Scott wants people to know, “I'm the guy next door. My life was completely uprooted and flipped around and it could happen to anyone at anytime, in one way or another, so it's important to do the things on your bucket list before you can't do them. It's important to keep your finger on the pulse of why you're here, and what you want to do before you leave this world. Our family believes in respect, and we believe in each other's dreams, whether you want to be an astronaut or a doctor, we'll be here for you when you fail and when you succeed. Sometimes you have to start at square one to move forward."

But in the same way that Erica is being supported in her growth, her journey through life, by her dad, so too is Scott growing and evolving, spurred on by his daughter. Erica is helping Scott's family realize that Scott is a good father, and can shoulder not just the responsibilities in his own life, but can successfully navigate the world of fatherhood, one day at a time. And while he'd love to expand their family again, Erica is happy not sharing her dad with anyone else for the time being.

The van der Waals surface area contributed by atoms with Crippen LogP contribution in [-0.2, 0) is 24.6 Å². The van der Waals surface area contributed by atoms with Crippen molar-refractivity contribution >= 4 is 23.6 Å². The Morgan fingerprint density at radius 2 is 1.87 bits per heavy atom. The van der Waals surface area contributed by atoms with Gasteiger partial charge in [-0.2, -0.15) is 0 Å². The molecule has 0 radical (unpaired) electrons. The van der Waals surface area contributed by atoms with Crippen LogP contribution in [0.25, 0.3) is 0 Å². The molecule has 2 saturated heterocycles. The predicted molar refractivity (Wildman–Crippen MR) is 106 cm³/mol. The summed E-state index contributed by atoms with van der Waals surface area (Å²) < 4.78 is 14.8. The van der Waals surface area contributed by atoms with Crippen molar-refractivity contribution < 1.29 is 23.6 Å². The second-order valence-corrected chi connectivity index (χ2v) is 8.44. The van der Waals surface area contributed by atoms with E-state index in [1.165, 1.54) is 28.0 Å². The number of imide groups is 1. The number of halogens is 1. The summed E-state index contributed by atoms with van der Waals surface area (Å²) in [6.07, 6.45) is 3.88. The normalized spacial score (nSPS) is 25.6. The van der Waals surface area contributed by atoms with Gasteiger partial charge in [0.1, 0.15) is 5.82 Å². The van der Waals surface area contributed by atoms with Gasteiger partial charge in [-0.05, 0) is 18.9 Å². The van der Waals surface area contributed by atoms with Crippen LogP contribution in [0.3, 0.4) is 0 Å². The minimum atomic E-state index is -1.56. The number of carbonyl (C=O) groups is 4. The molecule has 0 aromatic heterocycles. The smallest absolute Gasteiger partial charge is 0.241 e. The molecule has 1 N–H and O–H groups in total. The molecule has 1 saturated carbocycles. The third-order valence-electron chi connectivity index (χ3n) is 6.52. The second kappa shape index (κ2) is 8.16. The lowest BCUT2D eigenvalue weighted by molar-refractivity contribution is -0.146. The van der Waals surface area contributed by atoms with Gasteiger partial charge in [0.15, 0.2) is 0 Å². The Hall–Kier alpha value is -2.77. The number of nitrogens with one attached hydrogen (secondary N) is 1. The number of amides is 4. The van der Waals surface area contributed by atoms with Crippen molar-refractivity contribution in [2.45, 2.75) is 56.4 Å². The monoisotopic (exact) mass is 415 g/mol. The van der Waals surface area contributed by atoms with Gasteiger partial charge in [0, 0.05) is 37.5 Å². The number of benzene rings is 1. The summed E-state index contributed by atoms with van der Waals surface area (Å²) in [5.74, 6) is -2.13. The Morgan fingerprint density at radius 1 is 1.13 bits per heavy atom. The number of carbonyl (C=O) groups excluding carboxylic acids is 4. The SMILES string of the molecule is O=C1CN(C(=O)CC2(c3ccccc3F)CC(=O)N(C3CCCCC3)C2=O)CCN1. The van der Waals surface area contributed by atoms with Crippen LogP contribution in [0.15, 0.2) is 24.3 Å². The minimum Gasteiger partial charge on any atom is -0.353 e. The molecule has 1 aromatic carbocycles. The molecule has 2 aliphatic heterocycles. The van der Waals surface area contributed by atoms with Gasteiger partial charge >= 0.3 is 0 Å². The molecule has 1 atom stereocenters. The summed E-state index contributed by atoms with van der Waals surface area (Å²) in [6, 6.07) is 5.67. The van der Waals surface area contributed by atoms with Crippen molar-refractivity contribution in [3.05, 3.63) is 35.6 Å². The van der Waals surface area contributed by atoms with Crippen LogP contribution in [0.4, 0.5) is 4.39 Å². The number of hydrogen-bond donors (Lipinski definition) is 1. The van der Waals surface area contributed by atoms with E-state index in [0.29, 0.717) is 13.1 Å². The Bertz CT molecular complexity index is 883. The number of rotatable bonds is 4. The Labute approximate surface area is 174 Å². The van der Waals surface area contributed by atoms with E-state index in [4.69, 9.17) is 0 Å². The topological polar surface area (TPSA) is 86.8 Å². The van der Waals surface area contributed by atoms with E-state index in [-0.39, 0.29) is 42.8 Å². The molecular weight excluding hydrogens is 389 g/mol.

And so it's through their family relationship – father and daughter – that not just a child but also a man are made better, more whole, through their union. In talking with Scott about his family, I was left speechless when I heard something that Scott tells Erica about his role as a dad. Not only is it an inspirational line for a father to say to his child, it's also the ultimate reflection of the ways in which fatherhood helps us all realize our own potential, to be our best selves, growing through giving.

“I want to help you become the person you are supposed to be."

I couldn't say it better myself, Scott

Adoption finalization at the Sacramento County Court in April 2014; Erica and Scott are surrounded by Erica's “posse," her incredibly dedicated group of adoption and foster care workers: Adele of Destination Family (DF) ; Sherrie, a Sacramento County CASA worker; Sara of DF; Erica and her dad Scott; Manny of DF; Bonnie of DF; Garrett of Sierra Forever Family; and Sandy of DF.

Cover photo credit (Erica and Scott on the beach): Rebecca Walker

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Gay Uncles

Gay Uncles are an Essential Part of This Gay Dad Family's Village

It takes a village to raise a child, and this village includes many gay uncles

In November last year, Ottawa-based husbands Matt Ottaviani and Rej Gareau (whose story we shared in July) became first-time dads through surrogacy. They were overjoyed to welcome their daughter Andy and become a family of three.